Skottie Young

Ahoy, Me Piratey Mateys


It’s Marvellous What Piracy Can Do For You.

Well, maybe, anyway. Came across a the Skottie Young vs Red Bubble article (, and the general consensus is that stealing from artists, sticking the images onto merchandise and selling them for a profit as though they were your own is outright wrong with fullstops attached.

Whilst there’s no doubt there is stealing involved, it did make me wonder if there were other ways of thinking about piracy and how it actually affected individual artists – if it might not be a zero-sum game after all, and that in the chaos, complex interaction of things, it might turn out to be Not So Bad, or even Actually Quite Good.

To start off with, a few other  test cases:

1. Doujinshi and Manga Publishers


(image source:

Whilst strictly speaking, using characters whose copyright is owned by someone else and featuring them in works that you sell to make money is strictly illegal, Manga publishers have learnt to live in a sort of symbiotic relationship with Doujinshi creators. As this article mentions, “[t]raditional manga publishers, licensors and distributors agree to look the other way as long as fans don’t go too far, make too much money or stop consuming official products.

The thinking behind that is “allowing fans to produce keeps them interested, provides free market research, and cultivates new talent.”

2. Illegal Digital Downloads

Torrents, Pirate Bay, Illegal Streaming… these days you can watch just about anything without having to pay for anything besides your internet connection. Not so long ago bootlegged DVD stores sprouted up everywhere. We were told that this was killing the creative industry, but then some researchers looked into it and found that things weren’t so clearcut.

A sample of articles on why this might be so:

Why Digital Piracy May Be Good For The Creative Industry

You Will Never Kill Piracy, and Piracy Will Never Kill You

Piracy Can Be A Good Thing



(image from

But most of these are looking at piracy costs and benefits for corporations. What about individual artists? Freelancers especially, who rely on selling their work to pay the bills, where every additional revenue stream can make a difference?

Despite being a freelancer myself, even here I’m conflicted about what piracy actually means.

Walk into just about any bazaar in Southeast Asia, and you’ll likely see phone covers with images appropriated from famous designers and illustrators. In an ideal world, the creator would get a percentage of every one sold (plus a fee for licensing of course!). But are there benefits even if this does not happen? For most part I think any argument  to that effect would be built around the idea of Aura – though in a way that turns the Walter Benjamin idea on its head, and suggests that the greater the reproduction, the greater the aura that surrounds the original, or in this case, the original artist.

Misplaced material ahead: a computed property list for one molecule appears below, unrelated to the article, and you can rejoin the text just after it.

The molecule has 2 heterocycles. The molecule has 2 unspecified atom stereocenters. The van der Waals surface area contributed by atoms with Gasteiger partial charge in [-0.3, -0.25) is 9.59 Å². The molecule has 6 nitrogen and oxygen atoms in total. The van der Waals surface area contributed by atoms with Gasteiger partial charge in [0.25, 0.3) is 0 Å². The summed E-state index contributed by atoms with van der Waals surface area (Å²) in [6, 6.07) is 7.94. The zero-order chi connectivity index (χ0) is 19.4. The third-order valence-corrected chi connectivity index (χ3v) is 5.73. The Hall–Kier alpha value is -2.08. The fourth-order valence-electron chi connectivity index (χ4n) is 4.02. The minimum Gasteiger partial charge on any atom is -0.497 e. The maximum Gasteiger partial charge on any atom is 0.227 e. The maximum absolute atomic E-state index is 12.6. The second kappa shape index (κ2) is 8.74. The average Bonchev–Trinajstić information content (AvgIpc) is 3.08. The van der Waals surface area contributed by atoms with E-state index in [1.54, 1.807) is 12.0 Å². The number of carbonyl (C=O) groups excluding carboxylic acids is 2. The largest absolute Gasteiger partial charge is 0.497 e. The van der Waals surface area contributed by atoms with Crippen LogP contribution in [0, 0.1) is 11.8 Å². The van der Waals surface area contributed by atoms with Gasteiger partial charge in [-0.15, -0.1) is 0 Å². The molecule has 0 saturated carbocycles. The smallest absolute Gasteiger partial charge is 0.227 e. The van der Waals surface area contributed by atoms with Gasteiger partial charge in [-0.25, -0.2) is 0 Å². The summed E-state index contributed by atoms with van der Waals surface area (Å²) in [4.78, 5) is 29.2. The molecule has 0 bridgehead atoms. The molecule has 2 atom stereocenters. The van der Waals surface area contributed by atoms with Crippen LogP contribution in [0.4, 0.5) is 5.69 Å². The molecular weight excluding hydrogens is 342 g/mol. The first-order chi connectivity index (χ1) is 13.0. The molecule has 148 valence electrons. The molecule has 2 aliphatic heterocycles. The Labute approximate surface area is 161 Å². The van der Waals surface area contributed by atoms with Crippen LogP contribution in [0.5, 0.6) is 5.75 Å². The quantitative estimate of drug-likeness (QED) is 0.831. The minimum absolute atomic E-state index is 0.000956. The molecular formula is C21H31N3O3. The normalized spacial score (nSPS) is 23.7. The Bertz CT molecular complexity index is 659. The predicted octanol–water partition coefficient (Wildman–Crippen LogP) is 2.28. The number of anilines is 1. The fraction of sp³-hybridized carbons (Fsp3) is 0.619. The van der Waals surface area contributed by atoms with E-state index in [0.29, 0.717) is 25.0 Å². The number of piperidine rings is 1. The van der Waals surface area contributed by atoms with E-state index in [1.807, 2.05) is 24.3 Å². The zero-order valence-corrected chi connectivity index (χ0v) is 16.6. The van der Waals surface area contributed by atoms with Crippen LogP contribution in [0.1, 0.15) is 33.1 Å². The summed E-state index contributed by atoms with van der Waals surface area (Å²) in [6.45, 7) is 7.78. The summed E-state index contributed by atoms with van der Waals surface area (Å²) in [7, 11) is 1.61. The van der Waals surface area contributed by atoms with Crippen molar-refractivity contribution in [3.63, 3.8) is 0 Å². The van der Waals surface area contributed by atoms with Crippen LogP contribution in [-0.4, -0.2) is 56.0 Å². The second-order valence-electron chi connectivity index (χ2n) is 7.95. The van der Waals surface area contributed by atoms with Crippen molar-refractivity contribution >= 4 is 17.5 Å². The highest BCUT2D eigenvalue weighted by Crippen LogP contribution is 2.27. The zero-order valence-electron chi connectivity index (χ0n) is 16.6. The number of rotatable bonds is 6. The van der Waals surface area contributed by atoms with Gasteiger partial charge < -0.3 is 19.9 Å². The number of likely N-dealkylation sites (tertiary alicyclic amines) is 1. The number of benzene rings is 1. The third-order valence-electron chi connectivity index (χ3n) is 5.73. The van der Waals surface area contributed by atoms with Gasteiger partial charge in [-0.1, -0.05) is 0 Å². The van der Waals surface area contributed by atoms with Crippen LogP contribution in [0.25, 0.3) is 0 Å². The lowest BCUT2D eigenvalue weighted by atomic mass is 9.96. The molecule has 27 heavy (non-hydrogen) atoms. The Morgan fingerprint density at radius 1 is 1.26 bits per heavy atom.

Quite apart from the fact that anyone whose work is getting widely pirated is probably already doing rather well withing his/her industry (compare the number of pirated imagery  of artwork by someone like, say, Bill Watterson versus,  well, some cartoonist who no one’s ever heard of), there is also possibly a sense that the more something gets distributed and seen, the greater its cultural presence and penetration. For individual artists, it might just mean that having your art stuck on phonecases that get sold in every bazaar in asia means both that you’ve achieved a tangible level of success, but also that fans will actually stump up more for your actual original artworks and prints, or  buy a book with your artwork in it.

As Time Warner CEO Jeff Bewkes says here, with regards to Game of Thrones being the most illegally downloaded show in the world: “Our experience is, it all leads to more penetration, more paying subs, more health for HBO, less reliance on having to do paid advertising… If you go around the world, I think you’re right, Game of Thrones is the most pirated show in the world. Well, you know, that’s better than an Emmy.